Title insurance is a policy that protects against financial loss stemming from problems found in a property’s title, or legal ownership. The title insurance company agrees to defend you in court if there is an attack on your title. It will cover attorney and court expenses or pay a loss caused by the defect in title up to the face amount of the policy subject to the terms listed in your policy.
Who, When, Where and What in the past?
There are numerous defects or problems that can arise from the past; problems not disclosed by the most careful search of the public records (the title search).
Some title problems may show up months or years after the original purchase of the property. The following are examples of matters that can cause loss of title or an expensive lawsuit:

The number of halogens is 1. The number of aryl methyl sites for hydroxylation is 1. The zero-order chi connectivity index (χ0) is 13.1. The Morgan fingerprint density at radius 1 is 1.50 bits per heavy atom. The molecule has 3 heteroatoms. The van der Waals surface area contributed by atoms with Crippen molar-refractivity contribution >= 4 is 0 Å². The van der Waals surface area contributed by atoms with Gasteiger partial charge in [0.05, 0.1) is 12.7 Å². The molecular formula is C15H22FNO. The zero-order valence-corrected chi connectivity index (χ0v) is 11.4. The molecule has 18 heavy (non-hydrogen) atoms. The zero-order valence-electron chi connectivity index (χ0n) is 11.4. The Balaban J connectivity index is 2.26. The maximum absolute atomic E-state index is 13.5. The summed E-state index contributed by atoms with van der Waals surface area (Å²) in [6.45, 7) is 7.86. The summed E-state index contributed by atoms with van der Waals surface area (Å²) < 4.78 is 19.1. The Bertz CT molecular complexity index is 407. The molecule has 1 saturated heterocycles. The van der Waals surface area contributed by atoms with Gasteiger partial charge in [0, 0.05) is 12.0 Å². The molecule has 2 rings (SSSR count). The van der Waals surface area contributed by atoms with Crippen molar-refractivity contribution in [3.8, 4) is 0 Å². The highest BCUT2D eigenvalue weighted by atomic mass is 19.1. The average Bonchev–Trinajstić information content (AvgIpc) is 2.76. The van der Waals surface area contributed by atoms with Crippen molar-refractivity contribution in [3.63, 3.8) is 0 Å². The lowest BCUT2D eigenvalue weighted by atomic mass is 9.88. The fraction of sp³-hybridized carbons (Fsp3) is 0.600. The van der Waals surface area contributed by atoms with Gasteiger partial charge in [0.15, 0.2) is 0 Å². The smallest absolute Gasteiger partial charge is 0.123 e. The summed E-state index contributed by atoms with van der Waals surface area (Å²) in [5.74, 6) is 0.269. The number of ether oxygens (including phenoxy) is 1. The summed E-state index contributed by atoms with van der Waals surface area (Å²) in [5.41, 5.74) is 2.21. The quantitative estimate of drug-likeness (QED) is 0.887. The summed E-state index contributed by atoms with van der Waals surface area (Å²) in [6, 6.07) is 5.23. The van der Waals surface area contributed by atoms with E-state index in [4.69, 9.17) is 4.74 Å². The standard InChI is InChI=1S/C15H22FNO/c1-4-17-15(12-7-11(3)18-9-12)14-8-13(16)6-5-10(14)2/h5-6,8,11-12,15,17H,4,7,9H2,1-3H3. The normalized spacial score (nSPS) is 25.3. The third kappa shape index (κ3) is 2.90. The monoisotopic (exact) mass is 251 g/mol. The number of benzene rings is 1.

- Forged deeds, releases, wills, or other legal documents
- Failure of spouses to join in conveyances
- Undisclosed or missing heirs
- Deeds from minors, aliens, or persons of unsound mind
- Errors in indexing of public records
- Liens for unpaid taxes including estate, inheritance, income, or gift taxes
- Erroneous reports furnished by tax officials
- Mistakes in recording legal documents
- Deeds from defunct corporations
- Unprobated wills
As I said, Title insurance defends you in a lawsuit attacking your title and either corrects the title problem or pays the insured’s losses up to the fact amount of the policy. The policy also protects you after you sell the property for the defects occurring prior to your ownership that cause a loss to a purchaser if the title was warranted by you.
The title policy guarantees that at the date the deed was filed for record, the title was free of defects apart from those excepted to in the policy.